Khalsa Aid is a UK-based non-profit aid and relief organisation, which was founded on Sikhism’s core principles of universal love and selfless service.
Founded in the year 1999, it is registered with the UK Charities Commission (#1080374). That said, it has volunteers in Asia and North America as well. Khalsa Aid has offered relief assistance to the suffering and needy in the event of natural disasters, wars, and other tragedies occurring in the world around us. The organisation has provided humanitarian aid to victims of floods, earthquakes, famine, etc.
Their efficient and able team is quite frequently the first on the scene to help in the distribution of food, water, clothing, medicines, and sanitation supplies. They also fund and construct semi-permanent shelters and relief camps – anything that is needed to save lives, alleviate suffering, and help restore human dignity.
The charity is the brainchild Ravinder Singh, popularly known as Ravi, who was struck by the suffering of the Kosovo refugees in 1999.
That year was also the 300th birth anniversary of the Khalsa, which served as an opportunity for the community members to imbibe the central teachings of their faith.
Ravi witnessed the footage of the refugees in Kosovo on new channels. He was deeply disturbed by what he saw. A particular Sikhi ideology – “Sarbat da Bhalla” which translates to “wellbeing for all” – served as a source of inspiration. This ideology recognises the humanity in every human being and advocates reaching out to all those in need, irrespective of religion, race, nationality, etc.
While there were celebrations in the UK and across the world, news channels displayed terrible images of refugees who were struggling to the cross the cold, mountainous border to reach a safer and more peaceful haven in Albania.
While he was reading a newspaper article about a small charity group who were in the process of organising a convoy of relief material to Albania, he remembered the Sikhi teaching of “Sarbat da Bhalla.”
He got in touch with the group and asked whether he could join them in delivering aid that was donated by the Sikhs, who had been kind and generous in offering food and money. Within 2 weeks, the entire group along with Ravi was on its way to Albania with two trucks and a van, which was loaded with relief material.
Thus, Khalsa Aid was born.
While the inspiration for the charitable works stems from core Sikh principles, their work is not restricted solely to the Sikh community. This made Khalsa Aid the first-ever international, cross-border humanitarian aid organisation based on the central teachings of Sikhism.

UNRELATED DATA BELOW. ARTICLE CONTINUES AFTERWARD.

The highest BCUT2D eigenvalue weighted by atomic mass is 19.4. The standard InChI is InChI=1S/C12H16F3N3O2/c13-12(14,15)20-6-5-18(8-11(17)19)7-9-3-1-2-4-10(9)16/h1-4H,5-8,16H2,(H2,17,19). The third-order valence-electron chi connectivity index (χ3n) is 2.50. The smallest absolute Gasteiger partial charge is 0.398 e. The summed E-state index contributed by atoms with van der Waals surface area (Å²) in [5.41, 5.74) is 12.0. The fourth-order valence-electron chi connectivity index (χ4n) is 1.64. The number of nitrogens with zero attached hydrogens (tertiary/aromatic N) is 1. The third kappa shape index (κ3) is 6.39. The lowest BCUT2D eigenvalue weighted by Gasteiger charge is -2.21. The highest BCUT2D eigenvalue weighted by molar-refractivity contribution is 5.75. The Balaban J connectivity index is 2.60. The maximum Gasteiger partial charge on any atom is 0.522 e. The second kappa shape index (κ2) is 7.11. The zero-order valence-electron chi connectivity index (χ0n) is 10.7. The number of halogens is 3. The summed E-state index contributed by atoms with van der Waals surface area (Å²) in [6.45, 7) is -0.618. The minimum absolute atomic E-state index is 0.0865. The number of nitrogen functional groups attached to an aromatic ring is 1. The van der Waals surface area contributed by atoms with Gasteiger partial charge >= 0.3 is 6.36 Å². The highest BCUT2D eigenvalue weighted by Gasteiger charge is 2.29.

Since its inception in 1999, the organisation has been able to offer vital aid to millions of individuals across the globe: from tragic victims of the civil war in Yemen to refugees trying to reach the safe shores of Greece from Syria and other Middle East countries. Even the Rohingya Muslims from Myanmar, who were recently seeking refuge in Bangladesh, have benefitted from the organisation’s efforts.
Nearer home, their teams have immensely helped UK residents in coping with the devastating floods that ravaged Cumbria and the Southwest of England. In addition, they extended their support to families who managed to escape the tragic fire at London’s Grenfell Tower.
The work of this charitable organisation has been made possible due to generous contributions and donations by individuals as well as gurudwaras. It is a crucial part of Sikhi to be engaged in global “sewa” for the poor, underprivileged, and victims of natural disasters. The Wolverhampton Sikh community is praised by the organisation for their generous and wonderful support.
In October 2005, a team set out to visit the earthquake-affected regions in the North West Frontier Province in Pakistan. Abbotabad was their first stop, where the damage caused by the terrible earthquake to the buildings began to become visible. They drove on towards Mansehra, where they coordinated with local NGOs, who were active in offering relief to the victims promptly.
The unpaid volunteers of Khalsa Aid have helped to make it a renowned global relief agency, and the organisation thanks them for their dedicated and unconditional “sewa.”
The organisation still feels they have a long way to go, and through the support of generous human beings across the world, they can continue to provide help and assistance to the needy and deserving.
The charity’s sister organisation is called “Focus Punjab.”
Ravi Singh was presented the “International Sensation” Award at Darpan magazine’s “Extraordinary Achievement Awards,” held in 2017.
The accolade pays tribute to his achievements and accomplishments as an individual to enhance and improve lives on a global scale. Darpan magazine, which is a Canadian publication catering to the South-Asian community, also invited Ravi Singh as the Keynote Speaker and Guest of Honour at the event.
Ravi Singh said that the organisation has always put the ideology of “welfare for all” at the crux of everything it does, and it is this principle in Sikhi that serves as the driving force for the organisation and its volunteers.
He went on to say that organisations like Khalsa Aid exists because there is still a sincere and genuine will in human beings to do good. He added that what matters the most is that human beings are there for one another and to look after one another.